The long-contested Cambodian jungles may see fighting with a different twist: noncommunist Southeast Asia joining China to arm Cambodian insurgents in an effort to force occupying forces back to Vietnam.
The issue of whether to funnel arms to a new coalition of communist and noncommunist insurgents in Cambodia (Kampuchea) will be up for discussion this weekend by foreign ministers of five Southeast Asian countries.
So far the main flow of outside arms to fight Vietnam has gone from China to the Khmer Rouge - the communist rulers of Cambodia from 1975 to 1979 - with the indirect cooperation of Thailand. Only a small amount of Chinese aid has gone to non-communist.
Now the prospect of a ''loose coalition'' between noncommunist insurgents and the UN-recognized Khmer Rouge gives noncom-munist Southeast Asia a legal way to ship arms to noncommunists.
The conference of the Association of Southeast Asian Nations (ASEAN) at Pattaya, Thailand, thus has important implications for the future both of communist Indochina and the noncommunist group, which consists of Thailand, Malaysia, Singapore, Indonesia, and the Philippines.
The conference already has backed a Singapore proposal to form a loose ''united front'' between communist and noncommunist resistance groups fighting some 200,000 Vietnamese troops in Cambodia.
The ASEAN group faces other issues, too:
* Should ASEAN nations jointly urge China to prod its Khmer Rouge ''client'' to accept the Singapore proposal? The proposal has been accepted in principle by the noncommunist forces of Prince Sihanouk, former ruler of Cambodia, and Son Sann, Sihanouk's onetime prime minister.
The conference itself urged the Khmer Rouge to accept the idea, and Khmer Rouge has asked for two months to consider it.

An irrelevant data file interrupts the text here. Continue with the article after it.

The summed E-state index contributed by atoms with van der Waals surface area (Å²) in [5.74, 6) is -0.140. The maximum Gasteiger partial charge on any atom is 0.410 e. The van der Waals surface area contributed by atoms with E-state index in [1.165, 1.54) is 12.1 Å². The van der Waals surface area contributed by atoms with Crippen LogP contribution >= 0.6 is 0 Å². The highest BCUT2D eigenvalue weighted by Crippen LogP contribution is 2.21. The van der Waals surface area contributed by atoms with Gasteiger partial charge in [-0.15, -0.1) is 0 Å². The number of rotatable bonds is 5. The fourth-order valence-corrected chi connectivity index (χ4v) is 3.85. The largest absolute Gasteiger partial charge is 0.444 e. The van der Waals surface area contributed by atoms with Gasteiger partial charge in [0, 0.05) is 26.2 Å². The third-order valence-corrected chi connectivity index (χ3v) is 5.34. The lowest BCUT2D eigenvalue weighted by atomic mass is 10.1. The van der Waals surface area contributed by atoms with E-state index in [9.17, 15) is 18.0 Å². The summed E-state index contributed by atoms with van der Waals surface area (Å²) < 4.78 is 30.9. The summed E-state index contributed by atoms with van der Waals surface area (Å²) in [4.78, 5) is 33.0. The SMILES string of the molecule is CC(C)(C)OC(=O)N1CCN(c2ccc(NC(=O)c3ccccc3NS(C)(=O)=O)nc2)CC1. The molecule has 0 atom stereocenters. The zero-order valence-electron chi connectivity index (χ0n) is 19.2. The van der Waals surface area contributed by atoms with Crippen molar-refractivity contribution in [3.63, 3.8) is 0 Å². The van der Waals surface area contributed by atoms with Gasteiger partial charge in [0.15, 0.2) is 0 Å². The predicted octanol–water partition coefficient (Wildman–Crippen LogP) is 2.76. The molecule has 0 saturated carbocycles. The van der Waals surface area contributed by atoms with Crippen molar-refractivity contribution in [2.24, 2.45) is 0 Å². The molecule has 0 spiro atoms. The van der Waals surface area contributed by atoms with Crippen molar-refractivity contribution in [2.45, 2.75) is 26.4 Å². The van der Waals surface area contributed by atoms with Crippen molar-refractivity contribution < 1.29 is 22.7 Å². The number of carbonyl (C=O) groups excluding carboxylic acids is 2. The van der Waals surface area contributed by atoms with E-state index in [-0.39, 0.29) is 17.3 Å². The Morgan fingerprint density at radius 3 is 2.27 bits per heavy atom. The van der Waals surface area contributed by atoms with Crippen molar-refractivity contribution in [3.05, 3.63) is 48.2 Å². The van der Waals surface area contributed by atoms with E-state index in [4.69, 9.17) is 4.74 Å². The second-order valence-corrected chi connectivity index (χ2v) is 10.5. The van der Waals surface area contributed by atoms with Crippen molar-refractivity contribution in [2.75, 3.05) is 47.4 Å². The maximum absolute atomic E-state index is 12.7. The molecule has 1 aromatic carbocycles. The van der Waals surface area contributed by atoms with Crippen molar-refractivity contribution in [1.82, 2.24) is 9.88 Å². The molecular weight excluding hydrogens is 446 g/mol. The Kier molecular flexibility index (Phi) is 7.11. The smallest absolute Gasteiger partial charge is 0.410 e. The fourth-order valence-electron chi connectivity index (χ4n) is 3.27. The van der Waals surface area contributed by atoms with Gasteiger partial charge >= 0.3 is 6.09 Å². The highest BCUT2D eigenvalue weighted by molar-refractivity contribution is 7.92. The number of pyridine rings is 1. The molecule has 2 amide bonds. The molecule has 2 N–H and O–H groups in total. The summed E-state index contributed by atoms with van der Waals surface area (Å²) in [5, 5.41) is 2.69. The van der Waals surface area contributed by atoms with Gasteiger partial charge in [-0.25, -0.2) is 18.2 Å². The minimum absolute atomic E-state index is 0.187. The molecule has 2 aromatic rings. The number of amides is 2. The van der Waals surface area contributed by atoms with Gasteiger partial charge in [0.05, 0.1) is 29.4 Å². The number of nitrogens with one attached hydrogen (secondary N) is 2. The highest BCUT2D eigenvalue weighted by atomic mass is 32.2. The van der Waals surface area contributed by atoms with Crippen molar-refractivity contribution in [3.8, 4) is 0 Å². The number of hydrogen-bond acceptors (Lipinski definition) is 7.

* If arms are supplied, should they go to resistance at an early point, or should delivery await concrete evidence of unity and growth by the ''united front''?
Hanging over this is the need to paper over a potential split between Indonesia and the other ASEAN members, especially Singapore, Malaysia, and to some extent Thailand.
Indonesia Foreign Minister Mochtar Kusumaatmaja has warned against ASEAN's supplying arms in Cambodia. He says such an action would abandon the principle of ASEAN support for a political solution.
Singapore's proposal, made last month, calls for a ''loose'' coalition between Khmer Rouge (with about 35,000 fighters), Son Sann (about 9,000 fighters), and Sihanouk forces (still smaller). Cooperation theoretically would be easier because there would be no need for detailed negotiation on the sort of government Cambodia would have if the ''united front'' wins power.
ASEAN nations have long favored support for a resistance group not so closely associated with China and free of the reputation for atrocities during Khmer Rouge rule.
But the prospect of an insurgent coalition has created a rift between Dr. Mochtar and other ASEAN leaders. If authoritative, Dr. Mochtar's statements show a difference with Malaysia (which has recently come out in favor of arming noncommunist Cambodian insurgents), as well as with anti-Vietnam ''hawks'' like Singapore and Thailand.